Critical Disability Studies
A minor in Critical Disability Studies enhances students’ educational experience at Purdue by bringing received ideas about the body under critical scrutiny; by deepening students’ understanding of how social and political categories affect individual human beings and our common life; by expanding students’ exposure to diverse groups of people; and by readying them to interact with all sorts of people in our global economy. After leaving Purdue, students with training in critical disability studies will be ready to help create workplaces that can accommodate the great variety of human beings who live on our planet and make the most of their heterogeneous talents.
Many Purdue students report that they never considered disability as an aspect of diversity or identity before they took a class in critical disability studies. The Critical Disability Studies minor demonstrates to students and the larger Purdue community that our identities are informed by our disability status as well as by our racial, sexual, gender, national, and class status.
Here are some representative student comments about previous classes in critical disability studies:
“This class has completely changed the way I view disability in literature and in life!”
“This course has been one of those rare types of courses that truly challenge and change the way you think. The materials (theory and literature readings) combined with the discussion have enhanced my understanding of how disability is discussed, written about, portrayed, and construed beyond what I could have imagined when I signed up for the class.”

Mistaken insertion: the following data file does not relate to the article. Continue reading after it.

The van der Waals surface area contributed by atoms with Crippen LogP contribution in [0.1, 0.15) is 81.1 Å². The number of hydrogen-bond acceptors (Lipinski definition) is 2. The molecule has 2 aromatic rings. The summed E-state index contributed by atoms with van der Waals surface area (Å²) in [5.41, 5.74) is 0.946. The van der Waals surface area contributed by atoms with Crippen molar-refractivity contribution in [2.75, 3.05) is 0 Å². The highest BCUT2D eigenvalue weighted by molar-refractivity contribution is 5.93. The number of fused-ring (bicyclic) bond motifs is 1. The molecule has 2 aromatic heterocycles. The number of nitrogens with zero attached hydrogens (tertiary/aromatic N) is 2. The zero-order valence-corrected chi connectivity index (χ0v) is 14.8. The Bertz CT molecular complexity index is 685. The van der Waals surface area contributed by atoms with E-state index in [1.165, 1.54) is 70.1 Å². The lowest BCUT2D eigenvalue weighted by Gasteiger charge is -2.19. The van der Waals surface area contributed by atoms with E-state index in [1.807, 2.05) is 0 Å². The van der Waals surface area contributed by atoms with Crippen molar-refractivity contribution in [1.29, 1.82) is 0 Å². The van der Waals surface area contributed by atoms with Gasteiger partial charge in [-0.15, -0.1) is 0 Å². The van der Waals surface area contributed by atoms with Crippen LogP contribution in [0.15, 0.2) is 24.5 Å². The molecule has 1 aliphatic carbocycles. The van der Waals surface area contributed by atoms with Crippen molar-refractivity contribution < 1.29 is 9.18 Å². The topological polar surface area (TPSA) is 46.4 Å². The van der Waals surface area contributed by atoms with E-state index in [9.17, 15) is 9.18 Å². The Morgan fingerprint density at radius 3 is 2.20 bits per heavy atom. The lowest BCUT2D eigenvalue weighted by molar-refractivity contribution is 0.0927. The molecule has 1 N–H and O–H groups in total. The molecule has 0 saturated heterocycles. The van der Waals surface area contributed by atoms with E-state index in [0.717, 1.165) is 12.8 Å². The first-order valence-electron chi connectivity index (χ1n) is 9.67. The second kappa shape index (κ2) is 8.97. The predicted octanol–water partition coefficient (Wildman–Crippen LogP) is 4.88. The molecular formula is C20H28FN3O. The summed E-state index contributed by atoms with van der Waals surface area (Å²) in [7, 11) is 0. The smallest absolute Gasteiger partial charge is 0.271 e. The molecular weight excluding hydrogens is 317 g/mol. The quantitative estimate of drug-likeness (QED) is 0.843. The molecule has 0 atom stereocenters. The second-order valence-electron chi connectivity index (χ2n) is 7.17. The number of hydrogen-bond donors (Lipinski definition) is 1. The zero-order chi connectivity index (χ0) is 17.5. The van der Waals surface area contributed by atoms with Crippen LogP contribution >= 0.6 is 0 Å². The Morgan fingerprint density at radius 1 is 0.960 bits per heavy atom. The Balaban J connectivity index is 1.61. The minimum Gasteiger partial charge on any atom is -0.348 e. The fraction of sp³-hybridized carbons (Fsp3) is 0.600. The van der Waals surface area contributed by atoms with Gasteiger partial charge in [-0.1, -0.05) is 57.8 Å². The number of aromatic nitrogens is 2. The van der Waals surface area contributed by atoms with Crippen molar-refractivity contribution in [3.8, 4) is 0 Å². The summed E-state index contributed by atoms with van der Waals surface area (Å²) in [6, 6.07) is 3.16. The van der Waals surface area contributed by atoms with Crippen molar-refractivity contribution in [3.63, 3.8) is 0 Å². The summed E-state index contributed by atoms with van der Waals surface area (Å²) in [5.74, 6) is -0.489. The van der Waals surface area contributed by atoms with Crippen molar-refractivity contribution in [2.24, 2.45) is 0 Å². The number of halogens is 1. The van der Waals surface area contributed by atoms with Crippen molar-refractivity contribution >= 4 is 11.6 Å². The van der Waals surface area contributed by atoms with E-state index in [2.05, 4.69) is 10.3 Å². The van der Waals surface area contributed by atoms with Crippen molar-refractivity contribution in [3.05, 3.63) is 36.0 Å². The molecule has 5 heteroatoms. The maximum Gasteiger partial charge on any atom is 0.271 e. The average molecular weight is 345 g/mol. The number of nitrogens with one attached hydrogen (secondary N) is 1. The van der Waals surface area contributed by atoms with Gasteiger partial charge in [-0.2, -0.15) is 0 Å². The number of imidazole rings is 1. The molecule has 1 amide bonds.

“I have learned so much that is applicable outside of the classroom! This is a class I will remember for years and years!”
And here are two student comments from before we had a minor in critical disability studies:
“I think a minor/major in disability studies would be an amazing contribution to Purdue University. I think EVERYONE at Purdue should have to take this class.”
“Critical disability studies is such an important field and has so much to offer undergraduate students in any major. It is wonderful to listen to my peers openly discuss how much this class changed their views on disability. Although this was an English class, many of my peers belonged to other majors. The diverse majors represented in this disability studies course demonstrate how relevant this field is to a large number of undergraduates. More students need the opportunity to take disability studies courses and expand their knowledge of disability.”